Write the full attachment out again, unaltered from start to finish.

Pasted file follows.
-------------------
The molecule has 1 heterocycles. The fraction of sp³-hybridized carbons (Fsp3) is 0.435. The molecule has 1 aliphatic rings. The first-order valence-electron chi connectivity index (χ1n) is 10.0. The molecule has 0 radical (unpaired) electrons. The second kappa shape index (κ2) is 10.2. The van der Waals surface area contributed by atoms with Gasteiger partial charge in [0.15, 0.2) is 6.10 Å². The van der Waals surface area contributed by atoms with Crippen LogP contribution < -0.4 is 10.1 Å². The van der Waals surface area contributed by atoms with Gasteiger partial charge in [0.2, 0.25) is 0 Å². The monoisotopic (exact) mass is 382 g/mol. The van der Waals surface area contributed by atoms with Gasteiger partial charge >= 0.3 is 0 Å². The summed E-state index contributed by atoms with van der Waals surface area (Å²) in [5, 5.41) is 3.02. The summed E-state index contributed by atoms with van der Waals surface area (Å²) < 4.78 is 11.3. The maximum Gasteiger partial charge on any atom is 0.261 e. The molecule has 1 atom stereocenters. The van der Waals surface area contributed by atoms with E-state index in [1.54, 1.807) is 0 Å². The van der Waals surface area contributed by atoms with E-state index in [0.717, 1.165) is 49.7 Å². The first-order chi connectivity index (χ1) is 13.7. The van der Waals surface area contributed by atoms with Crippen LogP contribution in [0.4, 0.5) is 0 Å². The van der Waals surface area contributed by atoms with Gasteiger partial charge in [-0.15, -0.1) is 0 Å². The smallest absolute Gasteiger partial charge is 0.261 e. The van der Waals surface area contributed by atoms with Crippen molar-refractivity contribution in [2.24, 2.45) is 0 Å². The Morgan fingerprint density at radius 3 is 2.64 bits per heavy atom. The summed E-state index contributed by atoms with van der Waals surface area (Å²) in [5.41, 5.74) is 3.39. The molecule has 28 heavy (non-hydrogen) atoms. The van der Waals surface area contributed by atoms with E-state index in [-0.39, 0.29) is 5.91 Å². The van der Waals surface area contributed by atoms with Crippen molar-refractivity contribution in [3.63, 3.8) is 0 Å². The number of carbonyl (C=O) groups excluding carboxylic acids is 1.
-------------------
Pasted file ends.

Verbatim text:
The molecule has 1 heterocycles. The fraction of sp³-hybridized carbons (Fsp3) is 0.435. The molecule has 1 aliphatic rings. The first-order valence-electron chi connectivity index (χ1n) is 10.0. The molecule has 0 radical (unpaired) electrons. The second kappa shape index (κ2) is 10.2. The van der Waals surface area contributed by atoms with Gasteiger partial charge in [0.15, 0.2) is 6.10 Å². The van der Waals surface area contributed by atoms with Crippen LogP contribution < -0.4 is 10.1 Å². The van der Waals surface area contributed by atoms with Gasteiger partial charge in [0.2, 0.25) is 0 Å². The monoisotopic (exact) mass is 382 g/mol. The van der Waals surface area contributed by atoms with Gasteiger partial charge >= 0.3 is 0 Å². The summed E-state index contributed by atoms with van der Waals surface area (Å²) in [5, 5.41) is 3.02. The summed E-state index contributed by atoms with van der Waals surface area (Å²) < 4.78 is 11.3. The maximum Gasteiger partial charge on any atom is 0.261 e. The molecule has 1 atom stereocenters. The van der Waals surface area contributed by atoms with E-state index in [1.54, 1.807) is 0 Å². The van der Waals surface area contributed by atoms with E-state index in [0.717, 1.165) is 49.7 Å². The first-order chi connectivity index (χ1) is 13.7. The van der Waals surface area contributed by atoms with Crippen LogP contribution in [0.4, 0.5) is 0 Å². The van der Waals surface area contributed by atoms with Gasteiger partial charge in [-0.15, -0.1) is 0 Å². The smallest absolute Gasteiger partial charge is 0.261 e. The van der Waals surface area contributed by atoms with Crippen molar-refractivity contribution in [2.24, 2.45) is 0 Å². The Morgan fingerprint density at radius 3 is 2.64 bits per heavy atom. The summed E-state index contributed by atoms with van der Waals surface area (Å²) in [5.41, 5.74) is 3.39. The molecule has 28 heavy (non-hydrogen) atoms. The van der Waals surface area contributed by atoms with E-state index in [-0.39, 0.29) is 5.91 Å². The van der Waals surface area contributed by atoms with Crippen molar-refractivity contribution in [3.63, 3.8) is 0 Å². The number of carbonyl (C=O) groups excluding carboxylic acids is 1.